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Virtual Pediatric Hospital: Paediapaedia: Osteomyelitis, Acute Paediapaedia: Musculoskeletal Diseases

Osteomyelitis, Acute

Michael P. D'Alessandro, M.D.
Peer Review Status: Internally Peer Reviewed


Clinical Presentation:
Tenderness, swelling and warmth in a focal location.

Etiology/Pathophysiology:
Usually spread hematogenously. Local trauma with skin penetration and seeding of organisms is another pathway. Staphylococcus aureus is the causative agent in 70-90% of pediatric cases. Bacteria pass through nutrient vessels to the metaphyses where they lodge and proliferate. The physeal plate acts as barrier to epiphyseal extension of infection because it is avascular. Metaphyseal inflammation leads to exudation, increased intraosseous pressure, vascular stasis, thrombosis, bone necrosis, and bone resorption. Sometimes infection can extend into the adjacent joint. Tubular bones have most rapid growth and largest metaphyses and therefore are a common site of infection in up to 75% of children such as distal and proximal femur and tibia, distal humerus and fibula.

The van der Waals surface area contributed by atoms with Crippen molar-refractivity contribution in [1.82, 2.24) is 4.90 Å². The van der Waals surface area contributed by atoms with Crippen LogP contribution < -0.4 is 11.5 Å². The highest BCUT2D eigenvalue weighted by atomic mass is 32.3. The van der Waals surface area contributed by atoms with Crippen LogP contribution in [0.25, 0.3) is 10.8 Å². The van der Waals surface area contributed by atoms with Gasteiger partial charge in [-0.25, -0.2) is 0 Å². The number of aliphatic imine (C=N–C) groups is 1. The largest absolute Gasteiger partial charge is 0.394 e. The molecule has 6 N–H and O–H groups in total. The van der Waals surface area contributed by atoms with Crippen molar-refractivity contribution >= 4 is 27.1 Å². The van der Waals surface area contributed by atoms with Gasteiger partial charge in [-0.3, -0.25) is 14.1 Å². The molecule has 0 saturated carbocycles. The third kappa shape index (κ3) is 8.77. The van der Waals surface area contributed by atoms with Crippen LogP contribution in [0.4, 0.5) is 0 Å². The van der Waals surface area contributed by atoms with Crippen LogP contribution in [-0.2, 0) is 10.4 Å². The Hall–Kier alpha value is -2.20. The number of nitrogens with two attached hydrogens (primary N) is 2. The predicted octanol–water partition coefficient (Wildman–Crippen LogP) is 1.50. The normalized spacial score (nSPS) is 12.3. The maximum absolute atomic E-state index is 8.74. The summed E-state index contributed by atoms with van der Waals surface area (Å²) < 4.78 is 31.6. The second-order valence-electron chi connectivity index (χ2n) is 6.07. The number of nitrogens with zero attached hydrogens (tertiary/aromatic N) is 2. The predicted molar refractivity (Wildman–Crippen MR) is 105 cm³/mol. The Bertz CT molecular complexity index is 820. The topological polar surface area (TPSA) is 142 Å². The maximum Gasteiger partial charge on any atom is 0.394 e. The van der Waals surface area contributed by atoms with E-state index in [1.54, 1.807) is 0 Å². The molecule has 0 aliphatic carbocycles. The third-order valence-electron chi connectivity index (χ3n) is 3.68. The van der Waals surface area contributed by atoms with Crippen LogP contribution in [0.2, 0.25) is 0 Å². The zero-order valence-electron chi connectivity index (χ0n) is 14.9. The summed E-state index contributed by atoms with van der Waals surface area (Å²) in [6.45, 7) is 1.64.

Pathology:
Not applicable

Imaging Findings:
On plain film soft tissue swelling can be seen by 1-3 days after infection. Destructive bone changes don't occur on plain film until 10-14 days after infection starts. Initially see a lucent moth eaten appearance to bone. There is extension of infection through the metaphyseal cortex leading to periosteal new bone formation which if untreated may completely encircle the bone becoming an involucrum which can envelope the non viable infected bone which is called a sequestrum.

A bone scan is usually positive 24 hours after infection and demonstrates a well defined focus of tracer activity 1 - 2 hours post injection that is correlated with radiotracer in same area on dynamic scans.

DDX:

References:

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